This time, he required coffee. And Doug Gibbs doesn't like coffee; he's more of a Coke guy when he needs a boost. So he dulls the taste with lots of cream.This Tuesday would demand maximum caffeine: a 3:40 a.m. wake-up call to ensure he was on a shuttle bus by 4:30 from the hotel to the Little Rock airport.
A first officer for American Eagle Airlines, Gibbs had to check in for the 5:40 a.m. flight to Dallas/Fort Worth International Airport – the first of five flights he'd be in the cockpit for on a workday that wouldn't get him back to his Lewisville home until after 6 p.m.
That's not an everyday occurrence for Gibbs, who was on the second day of a two-day sequence that saw him making eight flights in 35 hours. But because he's paid only for the time when the plane is actually moving, he's got to work several such sequences each month to log enough hours to earn his $38,000 a year.
It's the accumulation of days like this over a month that has the nation's air safety regulator moving to change how often pilots can fly and when they must rest.
The proposed rules change comes in the wake of a February regional jet crash in Buffalo where the cockpit transcript showed both pilots were clearly tired, plus a string of small-jet crashes in recent years where pilot fatigue played a role. The Federal Aviation Administration's proposed rules are due before the end of the year.
This week speculation over whether two Northwest Airlines pilots may have been sleeping when they flew 150 miles past Minneapolis/St. Paul International Airport brought more attention to whether pilots are overscheduled.
The Northwest pilots – in their mid-50s and with decades of experience – told regulators they were distracted by a discussion about pilot scheduling and denied being asleep.
While regional airlines have been in the FAA's spotlight, the Northwest incident demonstrates how concerns over pilot behavior go beyond the small carriers.
Both small- and large-jet operators have been scheduling pilots with decades-old limits that critics say haven't kept up with the economic pressures that airlines and pilots face today.
Under current scheduling rules, pilots can be at work – preparing for flights, actually flying and waiting to fly again – up to 16 consecutive hours. They can physically be flying a plane only eight of those hours.
Initial reports from the FAA's rulemaking process suggest that a pilot's duty day – the time at work – will shrink, but the amount of actual flying time allowed may increase, if the flights are scheduled during daylight hours.
"On one end you've got pilots doing long-haul international flights and on the other you've got guys slogging through bad weather in the Northeast on turboprops flying five or six times a day," said Bob Mann, an aviation consultant for R.W. Mann & Co. in Port Washington, N.Y. "It's a tall order to make a set of rules to fit that."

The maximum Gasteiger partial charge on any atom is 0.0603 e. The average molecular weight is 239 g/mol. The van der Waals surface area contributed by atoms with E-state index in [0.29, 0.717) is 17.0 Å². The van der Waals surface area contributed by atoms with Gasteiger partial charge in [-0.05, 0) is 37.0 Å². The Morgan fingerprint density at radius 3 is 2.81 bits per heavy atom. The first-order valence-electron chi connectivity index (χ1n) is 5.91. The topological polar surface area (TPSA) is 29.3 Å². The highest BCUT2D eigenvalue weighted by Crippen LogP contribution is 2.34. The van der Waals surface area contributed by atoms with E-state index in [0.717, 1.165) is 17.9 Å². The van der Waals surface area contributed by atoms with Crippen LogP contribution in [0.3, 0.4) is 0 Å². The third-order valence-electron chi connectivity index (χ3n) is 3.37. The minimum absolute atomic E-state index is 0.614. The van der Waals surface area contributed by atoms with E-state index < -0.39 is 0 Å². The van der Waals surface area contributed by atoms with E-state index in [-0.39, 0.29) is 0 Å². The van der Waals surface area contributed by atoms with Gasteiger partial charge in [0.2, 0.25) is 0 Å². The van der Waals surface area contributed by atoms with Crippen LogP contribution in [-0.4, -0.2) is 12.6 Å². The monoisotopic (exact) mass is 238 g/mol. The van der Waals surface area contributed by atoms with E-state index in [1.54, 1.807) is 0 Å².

The new rules will alter how airlines plan flights, force them to hire more pilots and potentially lead to unprofitable routes being eliminated.
Airline pilot scheduling has changed in the last decade for a host of reasons:
•Regional airlines try to keep costs low by maximizing the productivity of their pilots and using as few reserve pilots as possible.
•Pay cuts have prompted pilots to fly as much as they can to keep a standard of living.
•Many pilots choose to commute to their assigned crew bases because of high living costs, adding more travel time even before they punch the clock to start flying.
Compounding the problem for commuting pilots, recent cutbacks in airline flights have meant far fewer empty seats available. Consequently, some pilots have to fly a day in advance to ensure they make it to their crew base, lengthening their time on the road.
In the Buffalo crash, for example, the 24-year-old co-pilot had flown overnight from Seattle to New Jersey before starting her day.
The Regional Airline Association, which represents nearly all regional carriers including Eagle, has launched its own study of pilot fatigue that will also examine commuting's effect, president Roger Cohen said.
"There's been very little research in this area, and we need better science," said Cohen, who has been defending his industry's safety record since the Buffalo crash.
He also questions whether regional pilots are more prone to fatigue than their mainline counterparts.
"There could be more fatigue, but it may also be the opposite outcome," said Cohen. "Maybe the frequency of the flights keeps them more alert and active."
That frequency of flights is where regional pilots may have it tougher than pilots at mainline airlines.
Eagle has an average flight length of 350 miles compared with American Airlines' 900 miles. So, if they fly an equal distance, Eagle pilots will make about three times as many landings and takeoffs – the most stressful part of the job.
American's pilots have schedules that aren't easy to fly either, but with longer flights they can work fewer total days a month than Eagle's pilots do.
"I wish the industry would raise the bar on flight time and duty time rules, which hopefully is coming," said Gibbs, the first officer, over a lunch of chicken fingers at TGI Fridays at D/FW's B Concourse. He gets $1.75 an hour for food per diem, but "eating out three times a day can really add up." To save money, he often packs Pop Tarts (Frosted chocolate fudge or chocolate chip are his favorites).